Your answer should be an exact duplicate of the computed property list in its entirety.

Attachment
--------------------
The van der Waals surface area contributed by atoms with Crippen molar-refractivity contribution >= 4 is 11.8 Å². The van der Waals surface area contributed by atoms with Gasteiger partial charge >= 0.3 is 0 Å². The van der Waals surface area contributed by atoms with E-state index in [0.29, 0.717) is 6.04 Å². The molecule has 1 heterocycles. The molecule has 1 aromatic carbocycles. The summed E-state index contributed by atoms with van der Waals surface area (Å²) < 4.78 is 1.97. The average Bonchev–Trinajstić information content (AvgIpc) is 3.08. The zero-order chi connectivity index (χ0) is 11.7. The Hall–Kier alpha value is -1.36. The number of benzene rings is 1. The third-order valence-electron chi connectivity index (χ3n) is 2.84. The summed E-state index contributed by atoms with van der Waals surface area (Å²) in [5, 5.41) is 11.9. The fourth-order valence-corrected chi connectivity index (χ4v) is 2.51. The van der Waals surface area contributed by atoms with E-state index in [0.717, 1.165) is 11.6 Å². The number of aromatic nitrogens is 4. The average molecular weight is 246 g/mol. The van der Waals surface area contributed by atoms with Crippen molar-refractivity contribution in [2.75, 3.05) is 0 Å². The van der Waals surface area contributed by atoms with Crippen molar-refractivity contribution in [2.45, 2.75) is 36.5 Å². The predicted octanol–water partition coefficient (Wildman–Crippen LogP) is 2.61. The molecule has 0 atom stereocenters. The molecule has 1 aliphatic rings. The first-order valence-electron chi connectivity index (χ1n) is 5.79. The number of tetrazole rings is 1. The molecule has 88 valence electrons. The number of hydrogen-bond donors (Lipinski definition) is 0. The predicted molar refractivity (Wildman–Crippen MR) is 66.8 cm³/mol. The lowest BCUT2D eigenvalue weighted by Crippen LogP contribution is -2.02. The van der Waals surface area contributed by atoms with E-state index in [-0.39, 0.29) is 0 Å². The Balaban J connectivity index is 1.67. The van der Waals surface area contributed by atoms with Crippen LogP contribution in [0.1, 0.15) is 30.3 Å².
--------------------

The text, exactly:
The van der Waals surface area contributed by atoms with Crippen molar-refractivity contribution >= 4 is 11.8 Å². The van der Waals surface area contributed by atoms with Gasteiger partial charge >= 0.3 is 0 Å². The van der Waals surface area contributed by atoms with E-state index in [0.29, 0.717) is 6.04 Å². The molecule has 1 heterocycles. The molecule has 1 aromatic carbocycles. The summed E-state index contributed by atoms with van der Waals surface area (Å²) < 4.78 is 1.97. The average Bonchev–Trinajstić information content (AvgIpc) is 3.08. The zero-order chi connectivity index (χ0) is 11.7. The Hall–Kier alpha value is -1.36. The number of benzene rings is 1. The third-order valence-electron chi connectivity index (χ3n) is 2.84. The summed E-state index contributed by atoms with van der Waals surface area (Å²) in [5, 5.41) is 11.9. The fourth-order valence-corrected chi connectivity index (χ4v) is 2.51. The van der Waals surface area contributed by atoms with E-state index in [0.717, 1.165) is 11.6 Å². The number of aromatic nitrogens is 4. The average molecular weight is 246 g/mol. The van der Waals surface area contributed by atoms with Crippen molar-refractivity contribution in [2.75, 3.05) is 0 Å². The van der Waals surface area contributed by atoms with Crippen molar-refractivity contribution in [2.45, 2.75) is 36.5 Å². The predicted octanol–water partition coefficient (Wildman–Crippen LogP) is 2.61. The molecule has 0 atom stereocenters. The molecule has 1 aliphatic rings. The first-order valence-electron chi connectivity index (χ1n) is 5.79. The number of tetrazole rings is 1. The molecule has 88 valence electrons. The number of hydrogen-bond donors (Lipinski definition) is 0. The predicted molar refractivity (Wildman–Crippen MR) is 66.8 cm³/mol. The lowest BCUT2D eigenvalue weighted by Crippen LogP contribution is -2.02. The van der Waals surface area contributed by atoms with E-state index in [-0.39, 0.29) is 0 Å². The Balaban J connectivity index is 1.67. The van der Waals surface area contributed by atoms with Crippen LogP contribution in [0.1, 0.15) is 30.3 Å².